A pair of tornadoes touched ground in Utah on Thursday, causing devastation and heartbreak for many families along the Wasatch Front.
And it came without warning.
As our own Ben Lockhart reported, the damage from the main tornado was centered in Washington Terrace and Riverdale in Weber County. Homes in that area were ruined because of the storm, with officials saying that it’s likely these homes won’t be rebuilt.
Officials said that the valley is lucky there weren’t more human tolls. Jacob Hite, a teenager running a 5K race, said the storm surprised him during his run.
"It felt like there was a huge, almost like a slingshot bringing you back toward the tornado. It was pretty much like trying to run away from a huge vacuum cleaner," he said to Deseret News.
But now, less than 24 hours after the storm first barreled down on Utah, cleanup efforts and interesting facts about the storm have begun to emerge.
In fact, the Weather Channel’s Sean Breslin said this morning that the Thursday tornado was unique because there was no warning issued about it.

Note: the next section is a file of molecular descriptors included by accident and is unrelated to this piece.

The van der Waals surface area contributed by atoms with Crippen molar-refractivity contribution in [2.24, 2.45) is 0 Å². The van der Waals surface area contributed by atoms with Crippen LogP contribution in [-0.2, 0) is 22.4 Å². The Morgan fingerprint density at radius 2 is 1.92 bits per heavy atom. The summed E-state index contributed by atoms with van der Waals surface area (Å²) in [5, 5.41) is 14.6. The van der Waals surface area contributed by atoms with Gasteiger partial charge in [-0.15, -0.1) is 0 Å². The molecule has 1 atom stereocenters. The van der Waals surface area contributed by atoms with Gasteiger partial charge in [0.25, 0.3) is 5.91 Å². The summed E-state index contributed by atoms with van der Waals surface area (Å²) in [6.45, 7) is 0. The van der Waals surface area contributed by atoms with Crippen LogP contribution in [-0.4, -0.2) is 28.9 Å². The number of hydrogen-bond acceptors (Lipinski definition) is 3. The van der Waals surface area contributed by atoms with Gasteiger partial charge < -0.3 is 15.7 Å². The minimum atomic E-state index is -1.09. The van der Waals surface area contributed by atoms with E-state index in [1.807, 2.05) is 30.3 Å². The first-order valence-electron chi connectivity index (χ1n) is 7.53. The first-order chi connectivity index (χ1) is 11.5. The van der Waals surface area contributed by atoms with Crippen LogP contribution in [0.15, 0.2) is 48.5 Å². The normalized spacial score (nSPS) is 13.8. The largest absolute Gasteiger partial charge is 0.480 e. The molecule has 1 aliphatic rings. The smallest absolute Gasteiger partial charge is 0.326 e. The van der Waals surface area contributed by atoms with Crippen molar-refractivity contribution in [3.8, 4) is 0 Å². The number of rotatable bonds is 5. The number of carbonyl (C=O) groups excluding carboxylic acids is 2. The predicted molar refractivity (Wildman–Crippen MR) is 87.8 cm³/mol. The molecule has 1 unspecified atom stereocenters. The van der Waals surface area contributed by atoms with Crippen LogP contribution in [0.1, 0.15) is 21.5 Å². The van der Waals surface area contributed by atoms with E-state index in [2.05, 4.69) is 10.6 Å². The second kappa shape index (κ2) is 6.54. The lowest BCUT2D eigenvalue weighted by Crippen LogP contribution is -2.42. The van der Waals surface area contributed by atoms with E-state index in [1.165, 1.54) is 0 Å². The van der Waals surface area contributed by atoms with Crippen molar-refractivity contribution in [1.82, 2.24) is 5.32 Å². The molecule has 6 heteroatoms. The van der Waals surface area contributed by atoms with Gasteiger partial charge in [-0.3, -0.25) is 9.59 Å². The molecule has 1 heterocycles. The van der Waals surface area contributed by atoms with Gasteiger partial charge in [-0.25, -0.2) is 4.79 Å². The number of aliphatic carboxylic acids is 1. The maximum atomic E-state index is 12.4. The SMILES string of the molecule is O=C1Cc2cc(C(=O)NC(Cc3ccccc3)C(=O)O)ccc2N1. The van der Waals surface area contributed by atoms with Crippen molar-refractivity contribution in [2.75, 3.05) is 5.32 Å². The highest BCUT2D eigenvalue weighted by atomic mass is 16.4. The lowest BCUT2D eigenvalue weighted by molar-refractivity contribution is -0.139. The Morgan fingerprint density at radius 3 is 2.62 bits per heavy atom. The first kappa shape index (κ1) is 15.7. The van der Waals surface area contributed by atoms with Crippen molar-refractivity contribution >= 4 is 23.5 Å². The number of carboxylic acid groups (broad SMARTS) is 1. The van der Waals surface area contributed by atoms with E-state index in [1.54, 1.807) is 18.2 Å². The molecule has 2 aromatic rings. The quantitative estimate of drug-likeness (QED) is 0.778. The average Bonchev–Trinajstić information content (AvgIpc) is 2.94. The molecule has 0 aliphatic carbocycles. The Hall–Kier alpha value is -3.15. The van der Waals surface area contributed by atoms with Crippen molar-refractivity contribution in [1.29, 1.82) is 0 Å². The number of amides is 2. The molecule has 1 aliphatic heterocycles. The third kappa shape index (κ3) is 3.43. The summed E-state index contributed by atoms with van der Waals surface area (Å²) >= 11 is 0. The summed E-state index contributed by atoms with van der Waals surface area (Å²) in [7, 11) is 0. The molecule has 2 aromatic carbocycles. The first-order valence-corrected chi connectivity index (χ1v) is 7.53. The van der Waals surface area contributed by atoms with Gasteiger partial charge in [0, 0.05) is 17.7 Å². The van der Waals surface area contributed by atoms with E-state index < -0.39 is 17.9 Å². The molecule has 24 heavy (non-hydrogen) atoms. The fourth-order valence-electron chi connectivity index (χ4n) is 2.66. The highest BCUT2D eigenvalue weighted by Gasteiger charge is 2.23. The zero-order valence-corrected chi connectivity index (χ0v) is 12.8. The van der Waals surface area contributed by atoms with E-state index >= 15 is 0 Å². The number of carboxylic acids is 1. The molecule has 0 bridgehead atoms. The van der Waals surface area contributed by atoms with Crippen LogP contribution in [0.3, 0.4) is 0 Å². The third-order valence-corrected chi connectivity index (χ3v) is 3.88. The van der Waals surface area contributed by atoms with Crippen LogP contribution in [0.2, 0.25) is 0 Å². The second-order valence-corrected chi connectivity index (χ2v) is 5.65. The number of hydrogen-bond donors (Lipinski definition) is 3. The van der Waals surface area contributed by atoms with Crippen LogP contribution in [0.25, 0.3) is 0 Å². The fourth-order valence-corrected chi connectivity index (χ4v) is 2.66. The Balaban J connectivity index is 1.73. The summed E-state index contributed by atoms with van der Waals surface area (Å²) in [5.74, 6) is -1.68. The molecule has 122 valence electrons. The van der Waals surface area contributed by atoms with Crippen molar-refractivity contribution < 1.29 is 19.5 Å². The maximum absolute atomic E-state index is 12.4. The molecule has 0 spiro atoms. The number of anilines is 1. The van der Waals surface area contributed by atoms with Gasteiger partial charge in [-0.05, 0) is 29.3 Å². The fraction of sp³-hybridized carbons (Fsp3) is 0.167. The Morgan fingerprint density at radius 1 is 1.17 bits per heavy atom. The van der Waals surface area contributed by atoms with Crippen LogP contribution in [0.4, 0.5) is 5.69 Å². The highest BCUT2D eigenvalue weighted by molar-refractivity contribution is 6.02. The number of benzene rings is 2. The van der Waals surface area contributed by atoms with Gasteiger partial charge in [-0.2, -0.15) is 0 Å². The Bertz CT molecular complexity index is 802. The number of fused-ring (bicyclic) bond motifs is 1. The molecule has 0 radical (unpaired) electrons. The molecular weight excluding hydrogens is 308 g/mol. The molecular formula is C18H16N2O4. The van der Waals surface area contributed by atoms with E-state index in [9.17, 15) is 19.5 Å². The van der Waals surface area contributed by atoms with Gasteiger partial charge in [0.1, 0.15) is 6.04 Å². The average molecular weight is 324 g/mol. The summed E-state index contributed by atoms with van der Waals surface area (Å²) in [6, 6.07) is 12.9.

See, even though the National Weather Service said there was in fact a tornado in Utah on Thursday, there wasn’t a specific warning about it, which extends the streak of days without a specific tornado warning to 1,833 days — that’s more than five years, Breslin said.
In fact, Utah joins sections of southern California, Idaho and Oregon as the states with the longest absence of a tornado warning, according to a chart Breslin shared on social media.
Worth noting that neither reported tornado in Utah was warned yesterday, extending the streak to 1,833 days (5+ years). pic.twitter.com/7JzpleVmfL— Sean Breslin (@Sean_Breslin) September 23, 2016
It should be noted that the NWS did issue some severe thunderstorm warnings on Thursday evening.
But it wasn’t just tornadoes that the valley experienced, as a wide range of weather wrecked havoc across the Wasatch Front.
The BYU women’s soccer team, for example, had to delay its game because of lightning. They went on to win 7-0 in a rain-filled affair.
Tooele saw a hailstorm descend, causing traffic issues. Other cities saw similar hailstorms.
The heavy rain and flash floods even caused some erosion on the streets within the valley.
And there was even snow — yes, snow — in the mountain areas.
The Utah Red Cross has begun sheltering victims of the storm, including those who may have lost their homes because of wreckage.
Community members across the northern part of the state have started working together to help with the cleanup, too, showing that no Utahn is alone.
Herb Scribner is a writer for Deseret Digital Media.